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WEB Protocols and Energy Utilization

Hej all,

Isn’t anyone more than me concerned about the enormous amount of energy the WEB transforms?

I feel very frustrated. This post is wild, unpolite and unstructured but I hope someone will pick up the message.

Outdated HTML ?

Even though much effort is spent on virtualization WEB-serves the overall load is depending on the fact that we feed the computers with data using OUTDATED protocols.
Protocols Like HTML/CSS/Javascript/HTTP/Cookies etc have become
a mess of construction like using LEGO, MECCANO and bunch of different glues at the same time

I mean that the HTML really is mature enough for architectural refactoring.

90% reloaded

Most of you – I think – are often disturbed by long response time but also quite annoyed on uncertain behavior of a WEB interaction. The very point in this observation is that the basic HTML with its PAGE/BODY metaphor is from old batch -90 IT-system. In a session – constituted by a set of interactions – the whole content on the user screen is (re)produced by the server, transported and rendered.
Even though most of the visual screen is he same! My experiences the last years are that 90% of the visual screen is the same between two steps – just 10% is changed.
But HTML is not able – by design – to just send the changes.

<ReplaceSomething ID=”…>

But the basic HTML has no tag for <ReplaceSomething ID=”…>.

If such a mechanism – REPLACE – was introduced I think we can reduce the energy utilization by 90% – a magnitude – and also make it much more easier for the Dialog Constructor on the server to really make a radically more understandable interactions and express the in basic HTML perhaps using the MVC Pattern.

Of course there exist solutions today which will work like REPLACE PART. Build a mix of javascript, AJAX and JSON/HTML. But this should be standard in basic HTML. No javascript for this.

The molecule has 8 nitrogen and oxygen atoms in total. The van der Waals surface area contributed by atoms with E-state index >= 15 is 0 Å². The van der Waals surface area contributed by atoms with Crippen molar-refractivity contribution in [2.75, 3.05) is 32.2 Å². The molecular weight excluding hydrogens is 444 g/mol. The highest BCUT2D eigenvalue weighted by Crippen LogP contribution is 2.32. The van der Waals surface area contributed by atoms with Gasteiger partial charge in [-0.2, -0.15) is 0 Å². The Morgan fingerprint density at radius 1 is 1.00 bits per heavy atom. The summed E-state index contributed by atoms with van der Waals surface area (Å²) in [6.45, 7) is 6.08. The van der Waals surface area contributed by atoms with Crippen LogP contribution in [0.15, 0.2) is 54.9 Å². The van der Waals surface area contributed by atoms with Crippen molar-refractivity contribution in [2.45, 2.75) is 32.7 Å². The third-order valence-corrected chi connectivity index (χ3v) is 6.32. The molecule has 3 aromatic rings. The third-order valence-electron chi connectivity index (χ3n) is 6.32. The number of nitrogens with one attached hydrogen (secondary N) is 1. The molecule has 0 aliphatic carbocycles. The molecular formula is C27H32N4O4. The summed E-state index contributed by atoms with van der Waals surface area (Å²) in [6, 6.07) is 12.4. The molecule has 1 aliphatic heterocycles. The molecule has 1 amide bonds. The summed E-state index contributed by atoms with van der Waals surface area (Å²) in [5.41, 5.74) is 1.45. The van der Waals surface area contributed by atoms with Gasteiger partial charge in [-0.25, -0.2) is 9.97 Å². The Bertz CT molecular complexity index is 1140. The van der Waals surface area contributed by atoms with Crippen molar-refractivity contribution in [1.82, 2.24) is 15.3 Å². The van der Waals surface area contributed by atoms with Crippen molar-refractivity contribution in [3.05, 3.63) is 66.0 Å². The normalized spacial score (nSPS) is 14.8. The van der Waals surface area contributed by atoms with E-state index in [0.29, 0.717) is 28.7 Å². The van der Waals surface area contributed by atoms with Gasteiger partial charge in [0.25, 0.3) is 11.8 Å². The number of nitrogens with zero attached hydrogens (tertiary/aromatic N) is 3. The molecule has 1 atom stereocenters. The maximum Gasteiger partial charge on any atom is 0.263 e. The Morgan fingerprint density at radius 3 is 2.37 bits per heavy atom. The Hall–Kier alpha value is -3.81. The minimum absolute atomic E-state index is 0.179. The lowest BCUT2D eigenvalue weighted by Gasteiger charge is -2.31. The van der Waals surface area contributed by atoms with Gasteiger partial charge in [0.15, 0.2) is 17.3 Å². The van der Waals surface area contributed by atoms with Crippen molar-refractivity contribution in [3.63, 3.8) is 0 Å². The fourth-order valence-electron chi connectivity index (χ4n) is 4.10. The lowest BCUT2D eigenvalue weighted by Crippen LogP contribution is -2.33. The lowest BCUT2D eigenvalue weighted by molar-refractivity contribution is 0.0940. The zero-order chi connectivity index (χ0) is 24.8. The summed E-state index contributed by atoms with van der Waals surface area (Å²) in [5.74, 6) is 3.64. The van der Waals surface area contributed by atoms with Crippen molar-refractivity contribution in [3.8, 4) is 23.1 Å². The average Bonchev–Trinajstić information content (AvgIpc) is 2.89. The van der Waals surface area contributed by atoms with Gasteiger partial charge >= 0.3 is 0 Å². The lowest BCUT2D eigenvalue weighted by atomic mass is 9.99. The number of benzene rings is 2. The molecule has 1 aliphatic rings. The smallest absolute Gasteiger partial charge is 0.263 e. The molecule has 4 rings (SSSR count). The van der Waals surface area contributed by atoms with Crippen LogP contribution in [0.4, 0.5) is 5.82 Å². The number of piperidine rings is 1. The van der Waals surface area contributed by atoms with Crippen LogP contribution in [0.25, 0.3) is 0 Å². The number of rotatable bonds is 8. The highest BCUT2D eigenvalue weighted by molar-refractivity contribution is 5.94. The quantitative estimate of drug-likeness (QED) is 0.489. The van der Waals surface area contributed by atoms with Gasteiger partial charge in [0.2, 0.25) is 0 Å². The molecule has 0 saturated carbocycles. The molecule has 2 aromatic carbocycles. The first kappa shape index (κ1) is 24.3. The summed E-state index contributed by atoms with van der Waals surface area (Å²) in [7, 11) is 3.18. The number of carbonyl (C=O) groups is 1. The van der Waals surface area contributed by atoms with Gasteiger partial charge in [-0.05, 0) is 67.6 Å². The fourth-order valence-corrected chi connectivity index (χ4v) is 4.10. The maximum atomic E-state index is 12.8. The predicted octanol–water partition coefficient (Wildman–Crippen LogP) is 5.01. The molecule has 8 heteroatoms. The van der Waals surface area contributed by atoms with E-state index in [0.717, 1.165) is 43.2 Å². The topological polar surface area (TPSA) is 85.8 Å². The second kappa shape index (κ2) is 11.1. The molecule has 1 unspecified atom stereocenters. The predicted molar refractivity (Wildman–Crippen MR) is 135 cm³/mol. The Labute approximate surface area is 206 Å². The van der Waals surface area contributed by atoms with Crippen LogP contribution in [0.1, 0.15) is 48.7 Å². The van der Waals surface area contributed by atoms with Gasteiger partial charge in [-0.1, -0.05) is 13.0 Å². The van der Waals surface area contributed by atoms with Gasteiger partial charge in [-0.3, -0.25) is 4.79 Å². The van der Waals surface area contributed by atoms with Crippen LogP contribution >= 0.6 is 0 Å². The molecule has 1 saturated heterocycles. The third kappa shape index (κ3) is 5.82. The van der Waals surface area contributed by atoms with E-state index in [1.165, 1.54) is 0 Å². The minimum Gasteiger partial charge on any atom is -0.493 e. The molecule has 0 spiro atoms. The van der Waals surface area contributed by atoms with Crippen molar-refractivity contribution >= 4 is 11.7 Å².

The WEB-browser must deal with the <REPLACE>
Introduce a <!doctype ResponseCouldBeBodyOrReplace …/> telling that responses from an HREF et al. request might be one of

1. <!doctype as present standard of course …>
2. <!doctype ResponseCouldBeBodyOrReplace …/>
3. <!doctype Replace…/><REPLACEPARTS>…</REPLACEPARTS>

Focus on goals (Energy Utilization)

Forget the obsessed focus on functions and performance!
Forget cache (rethink).
Recfactor CSS into layout (positioning) and style (texture) at least.
Forget javascript, forget crawlers.
Forget for the present.

Hurry up before the goverments detects that there are no relationships between W3C and Energy Utilization.

I’m not the guy to run or orchestra a group on ‘WEB Protocols and Energy Utilization’ but I can contribute with experience and idea and reviews.


2 Responses to WEB Protocols and Energy Utilization

  • Benjamin Beurdouche

    Hello Dear Willy,
    First of all let me thank you for giving your thoughts on that problem! As you have maybe seen, the forum is not very active even regarding interesting topics like yours or the user identity group i just proposed…While I don’t know how long it will remain like that, let’s talk =)